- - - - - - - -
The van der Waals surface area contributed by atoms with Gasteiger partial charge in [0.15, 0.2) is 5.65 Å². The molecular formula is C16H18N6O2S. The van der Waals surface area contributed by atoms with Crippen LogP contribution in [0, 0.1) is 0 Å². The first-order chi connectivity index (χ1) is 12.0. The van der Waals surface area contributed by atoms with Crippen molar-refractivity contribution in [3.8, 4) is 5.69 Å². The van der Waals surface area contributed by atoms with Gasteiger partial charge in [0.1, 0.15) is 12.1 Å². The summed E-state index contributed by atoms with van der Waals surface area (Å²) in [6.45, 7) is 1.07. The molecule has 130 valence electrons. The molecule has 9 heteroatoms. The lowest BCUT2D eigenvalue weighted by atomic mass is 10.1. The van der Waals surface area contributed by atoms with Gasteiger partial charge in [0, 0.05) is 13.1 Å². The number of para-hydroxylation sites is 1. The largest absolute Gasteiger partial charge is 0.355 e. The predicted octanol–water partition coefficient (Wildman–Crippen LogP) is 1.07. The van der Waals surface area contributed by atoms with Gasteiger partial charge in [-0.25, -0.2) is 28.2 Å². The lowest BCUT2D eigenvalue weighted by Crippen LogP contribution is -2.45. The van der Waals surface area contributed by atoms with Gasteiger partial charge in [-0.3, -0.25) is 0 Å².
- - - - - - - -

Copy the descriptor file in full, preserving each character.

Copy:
The van der Waals surface area contributed by atoms with Gasteiger partial charge in [0.15, 0.2) is 5.65 Å². The molecular formula is C16H18N6O2S. The van der Waals surface area contributed by atoms with Crippen LogP contribution in [0, 0.1) is 0 Å². The first-order chi connectivity index (χ1) is 12.0. The van der Waals surface area contributed by atoms with Crippen molar-refractivity contribution in [3.8, 4) is 5.69 Å². The van der Waals surface area contributed by atoms with Gasteiger partial charge in [0.1, 0.15) is 12.1 Å². The summed E-state index contributed by atoms with van der Waals surface area (Å²) in [6.45, 7) is 1.07. The molecule has 130 valence electrons. The molecule has 9 heteroatoms. The lowest BCUT2D eigenvalue weighted by atomic mass is 10.1. The van der Waals surface area contributed by atoms with Gasteiger partial charge in [0, 0.05) is 13.1 Å². The number of para-hydroxylation sites is 1. The largest absolute Gasteiger partial charge is 0.355 e. The predicted octanol–water partition coefficient (Wildman–Crippen LogP) is 1.07. The van der Waals surface area contributed by atoms with Gasteiger partial charge in [-0.25, -0.2) is 28.2 Å². The lowest BCUT2D eigenvalue weighted by Crippen LogP contribution is -2.45. The van der Waals surface area contributed by atoms with Gasteiger partial charge in [-0.3, -0.25) is 0 Å².